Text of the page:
One of the main nurseries in the West was the Lerin Monastery. The life of its founder, St. Honorius, is preserved in his eulogy by his disciple Hilary, Bishop of Arles. It is known from him that St. Honorius traveled through Egypt and Palestine with his brother, and after his return from there he established his own monastery in Florina. He performed many miracles during his earthly life. St. Pavlin Nolanski was spiritually connected with the monastery, on whose instructions St. Evcheriy arrived here, leaving many works, including “Life of St. Maurice and the Holy Martyrs of the Thebes Legion”. Rev. Cassian lived in the monastery for some time and later founded his monastery in Marseilles. It is noteworthy that St. Cassian is revered throughout the Orthodox Church, although we commemorate him once every four years, and in the Catholic Church as a local saint his memory is commemorated annually in Marseilles, where the remains of the martyr Victor rest in the temple. of his relics preserved after their destruction during the French Revolution. St. Vincent of Lerin, a church teacher who is more revered in the East than in the West, also left his work for the Sacred Tradition in the same monastery. England and Ireland were connected with the East through the Lerin Monastery, because it was a spiritual support for the educator of England, Rev. Augustine and his associates. St. Patrick lived there for a short time and was enlightened in Ireland.

The monastery, founded by St. Columbus in Ireland, was in communion and regular bilateral relations with the monasteries of the East in the eleventh century, and, according to some sources, after the break of Rome with Constantinople. The remains of this monastery still exist today with the relics of its venerable founder. The followers of St. Columbus were the Venerable Columbus, Fridolin and Gaul, who went from Ireland to Switzerland in the 6th century and contributed greatly in Gaul and northern Italy to the establishment of Christianity and the protection of Orthodoxy from heretics.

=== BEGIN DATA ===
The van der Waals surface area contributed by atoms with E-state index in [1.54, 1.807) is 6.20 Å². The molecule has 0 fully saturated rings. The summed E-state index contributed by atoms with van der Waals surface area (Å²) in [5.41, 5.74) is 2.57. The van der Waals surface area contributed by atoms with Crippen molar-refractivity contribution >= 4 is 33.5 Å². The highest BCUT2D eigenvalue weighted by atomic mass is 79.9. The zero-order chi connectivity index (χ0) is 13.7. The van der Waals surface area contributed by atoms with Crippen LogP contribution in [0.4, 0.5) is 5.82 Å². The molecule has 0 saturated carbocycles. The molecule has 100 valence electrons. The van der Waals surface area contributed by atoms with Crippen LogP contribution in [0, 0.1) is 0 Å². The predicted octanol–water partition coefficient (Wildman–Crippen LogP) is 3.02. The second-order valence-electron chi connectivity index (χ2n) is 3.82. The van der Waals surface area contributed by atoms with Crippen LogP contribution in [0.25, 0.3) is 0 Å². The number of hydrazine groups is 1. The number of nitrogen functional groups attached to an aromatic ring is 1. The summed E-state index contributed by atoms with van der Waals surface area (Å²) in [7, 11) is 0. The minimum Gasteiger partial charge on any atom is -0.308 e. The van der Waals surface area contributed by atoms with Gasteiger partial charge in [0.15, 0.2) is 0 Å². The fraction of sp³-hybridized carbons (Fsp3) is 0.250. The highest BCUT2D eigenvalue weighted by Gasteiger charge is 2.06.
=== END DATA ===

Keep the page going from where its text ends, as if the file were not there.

During their lifetime, they performed miracles and predicted the future. Their detailed lives are kept in the monasteries there and their memory is revered in the places associated with them.

Among the French monks stand out the names of St. Genoveva and St. Claudoald, called Claude.

Reverend Genoveva, born in 423 and introduced herself to the Lord in 512, was distinguished from her childhood by piety and spent her whole life in prayers and extreme abstinence. In her childhood, her vocation was foreseen by St. Hermann of Auxerre, and he blessed her to dedicate herself to God. She was spiritually connected with Rev. Simeon the Pilgrim, who knew about her. She performed many miracles during her life, the most glorious being when she saved Paris from Attila with her prayers. The memory of this miracle is not only preserved in the church tradition, but is also marked with a column at the place where Attila reached. She was considered the patroness of Paris and France, and the destruction of her relics during the revolution did not harm or end her veneration as such.

Venerable Clodoald was from a royal family that perished in a time of strife. Growing up and understanding the miseries of earthly glory, he did not want to claim his rights to the throne, but accepted monasticism and the strictest ascetic feat. He spent some time in complete solitude, then founded a monastery, in the temple of which his relics are kept to this day. He introduced himself to the Lord in the middle of the 6th century.

St. Clotilda was the grandmother of Rev. Claudoald and the Queen of France, who raised her grandson. For France it has the same significance as for the Roman Empire St. Helena, for Russia – St. Olga and for the Czech Republic – St. Ludmila. Thanks to her, her husband Clovis I was baptized and then finally established himself in Orthodoxy. Through her life, instructions and prayers, she preached and affirmed Christianity in France. After the death of her husband, she led a life of abstinence and care for the needy and needy. Warned from above of her demise (30 days before), she presented herself in peace on June 3, 533. Her relics were kept and lithium marches were used with them until the French Revolution, when they were burned.